Entries in Federal Workers (1)


Government Shutdown: Would Anyone Lose Their Job?

Photo Courtesy - Getty Images(WASHINGTON) -- A government shutdown means many things, but one thing it does not mean is that the government would shut down.

As Congress hurtles toward a breaking point in the clash over government spending, funding for the federal government is scheduled to expire on Friday. That's unless Republicans and Democrats in Congress can reach an agreement that's acceptable to the White House before then.

The likeliest short-term scenario would involve another temporary spending measure, to allow more time for final negotiations. Republicans have put forward a plan to shave $4 billion in spending in a two-week temporary extension, while Democrats in the Senate are discussing a similar level of cuts spread over a four-week period.

But another temporary extension would only delay the clash that could bring a temporary shutdown. Congress hasn't come this close to failing to approve government spending since the standoff between President Clinton and GOP congressional leaders in late 1995 and early 1996.

Federal agencies have detailed plans for how to act if the government runs out of money, though some questions remain regarding the specific impact.  Chief among them: would anyone be without a job?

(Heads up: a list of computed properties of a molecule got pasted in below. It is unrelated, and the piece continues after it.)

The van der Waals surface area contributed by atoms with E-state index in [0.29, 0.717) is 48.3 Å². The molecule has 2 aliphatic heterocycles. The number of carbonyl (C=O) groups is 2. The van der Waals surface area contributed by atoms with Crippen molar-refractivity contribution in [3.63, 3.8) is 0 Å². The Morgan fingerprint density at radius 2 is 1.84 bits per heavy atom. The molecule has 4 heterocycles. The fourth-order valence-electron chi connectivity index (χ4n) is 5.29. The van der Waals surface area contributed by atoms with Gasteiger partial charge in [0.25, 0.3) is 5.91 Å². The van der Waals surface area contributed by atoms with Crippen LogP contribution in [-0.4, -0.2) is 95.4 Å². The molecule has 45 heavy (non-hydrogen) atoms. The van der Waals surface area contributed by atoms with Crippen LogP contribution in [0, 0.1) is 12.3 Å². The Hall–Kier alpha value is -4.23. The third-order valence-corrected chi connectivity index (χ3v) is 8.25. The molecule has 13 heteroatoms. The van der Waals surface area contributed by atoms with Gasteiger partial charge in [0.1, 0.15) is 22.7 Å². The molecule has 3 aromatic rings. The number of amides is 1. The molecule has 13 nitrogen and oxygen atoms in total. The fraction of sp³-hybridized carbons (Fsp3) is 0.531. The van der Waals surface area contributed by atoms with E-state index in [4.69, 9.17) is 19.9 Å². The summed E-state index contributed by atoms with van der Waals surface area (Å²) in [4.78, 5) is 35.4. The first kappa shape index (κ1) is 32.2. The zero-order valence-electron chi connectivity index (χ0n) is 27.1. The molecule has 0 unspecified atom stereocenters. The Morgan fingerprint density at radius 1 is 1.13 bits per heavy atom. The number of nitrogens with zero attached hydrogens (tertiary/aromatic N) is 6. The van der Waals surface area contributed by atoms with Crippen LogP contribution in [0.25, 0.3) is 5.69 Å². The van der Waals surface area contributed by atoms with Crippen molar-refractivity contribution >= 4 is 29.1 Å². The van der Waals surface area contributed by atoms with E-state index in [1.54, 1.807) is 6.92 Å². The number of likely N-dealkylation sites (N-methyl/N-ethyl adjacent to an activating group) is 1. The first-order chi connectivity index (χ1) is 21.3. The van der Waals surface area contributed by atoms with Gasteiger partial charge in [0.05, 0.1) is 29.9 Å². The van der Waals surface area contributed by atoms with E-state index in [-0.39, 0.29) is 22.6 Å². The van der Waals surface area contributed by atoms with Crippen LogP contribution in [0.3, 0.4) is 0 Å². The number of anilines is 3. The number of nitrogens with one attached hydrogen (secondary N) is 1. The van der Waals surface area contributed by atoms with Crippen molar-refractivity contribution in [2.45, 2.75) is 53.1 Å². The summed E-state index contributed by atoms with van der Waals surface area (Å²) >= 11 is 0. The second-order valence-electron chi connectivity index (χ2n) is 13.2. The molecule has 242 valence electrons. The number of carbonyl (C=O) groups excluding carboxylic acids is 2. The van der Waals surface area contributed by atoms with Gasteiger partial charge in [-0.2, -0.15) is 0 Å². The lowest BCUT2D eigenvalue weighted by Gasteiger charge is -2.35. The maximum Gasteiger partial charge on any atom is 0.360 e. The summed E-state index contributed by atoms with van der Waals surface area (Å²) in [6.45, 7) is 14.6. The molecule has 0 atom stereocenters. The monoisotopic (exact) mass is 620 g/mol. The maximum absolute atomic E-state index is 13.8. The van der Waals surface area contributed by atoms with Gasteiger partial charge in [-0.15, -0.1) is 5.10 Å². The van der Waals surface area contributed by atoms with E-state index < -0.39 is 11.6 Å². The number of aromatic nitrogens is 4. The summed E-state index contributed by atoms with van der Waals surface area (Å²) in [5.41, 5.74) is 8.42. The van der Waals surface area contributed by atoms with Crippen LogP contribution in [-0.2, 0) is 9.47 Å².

The answer is yes.

Perhaps a quarter of the more than four million federal workers -- a total figure that includes the Postal Service and the armed services -- could expect to have their jobs deemed non-essential.  They wouldn't be paid during any period when funding isn't in place, and they'd be barred by law from volunteering their services if they wanted to. Large numbers of employees at agencies including the Education Department, the Environmental Protection Agency and the Department of Housing and Urban Development would also be without jobs to go to.

If Congress follows past practice, affected workers would receive back pay when the standoff is over. Less likely to be made whole are government contractors who could also be affected if their services are considered non-essential by agency managers.

Copyright 2011 ABC News Radio

ABC News Radio